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From nature to history, and back again : Blumenberg, Strauss and the Hobbesian community

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  • Majid Yar
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<mark>Journal publication date</mark>08/2002
<mark>Journal</mark>History of the Human Sciences
Issue number3
Volume15
Number of pages21
Pages (from-to)53-73
Publication StatusPublished
<mark>Original language</mark>English

Abstract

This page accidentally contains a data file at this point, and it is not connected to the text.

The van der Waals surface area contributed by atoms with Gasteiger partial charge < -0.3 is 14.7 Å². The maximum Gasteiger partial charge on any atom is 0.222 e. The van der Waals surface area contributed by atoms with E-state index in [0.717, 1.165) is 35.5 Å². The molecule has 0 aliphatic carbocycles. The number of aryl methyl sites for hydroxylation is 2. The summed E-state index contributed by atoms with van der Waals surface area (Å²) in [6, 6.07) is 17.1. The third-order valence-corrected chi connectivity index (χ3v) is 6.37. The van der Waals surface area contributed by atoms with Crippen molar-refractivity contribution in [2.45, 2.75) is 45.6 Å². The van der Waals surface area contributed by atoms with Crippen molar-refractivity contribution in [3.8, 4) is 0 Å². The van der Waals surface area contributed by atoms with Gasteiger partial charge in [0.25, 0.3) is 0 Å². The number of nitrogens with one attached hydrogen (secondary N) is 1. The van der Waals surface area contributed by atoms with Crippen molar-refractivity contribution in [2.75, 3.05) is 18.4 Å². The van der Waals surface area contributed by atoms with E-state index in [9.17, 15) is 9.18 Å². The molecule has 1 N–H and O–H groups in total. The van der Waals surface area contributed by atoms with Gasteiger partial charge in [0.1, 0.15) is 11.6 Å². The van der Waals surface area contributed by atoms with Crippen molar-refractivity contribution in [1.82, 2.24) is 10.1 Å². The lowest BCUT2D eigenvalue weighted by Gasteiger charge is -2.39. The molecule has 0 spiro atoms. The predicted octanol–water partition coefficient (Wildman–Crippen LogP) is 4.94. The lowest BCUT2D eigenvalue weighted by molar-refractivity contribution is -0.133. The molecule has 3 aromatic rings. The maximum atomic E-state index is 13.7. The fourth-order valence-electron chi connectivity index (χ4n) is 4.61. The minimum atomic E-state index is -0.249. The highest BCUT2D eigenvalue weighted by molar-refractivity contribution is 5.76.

This article explores the origins of the problematic of political community by considering it in relation to the founding principles of 'modern thought'. These principles are identified with the extirpation of moral values and ends from nature, in keeping with the rise of a 'disenchanted' and mechanical scientific world-view. The transition from an 'ancient' to a 'modern' world-view is elaborated by drawing upon the work of Hans Blumenberg and Leo Strauss. The 'demoralization' of nature, it is claimed, projects the formation of the political commons into the space of history, a space within which community must be produced via artifice on the part of the willing subject. This Leitbild of modern community is examined through a reading of Hobbes's Leviathan which, it is claimed, stands as the founding attempt to remember the political commons from the sphere of human immanence, without recourse to natural or theological externality. However, it is argued, nature occupies an intermediary and ambiguous position in Hobbes's thought, at once transcended and reinscribed into political life as a 'hedonist anthropology' that defines the human animal. Further, Hobbes's insistence that conventionally produced standards need be misrecognized as necessary and non-contingent undermines their legitimacy from the standpoint of human autonomy. This failure to break decisively with the appeal to nature leads to a political community that is at best a simulacrum, far removed from the vision of ethical unity that characterizes the classical conception of the polis and political life. Yet, it is argued, Hobbes's strategy nevertheless presents the key to subsequent attempts to complete a political 'revolt' against nature, as developed in the thought of Rousseau, Kant and Hegel.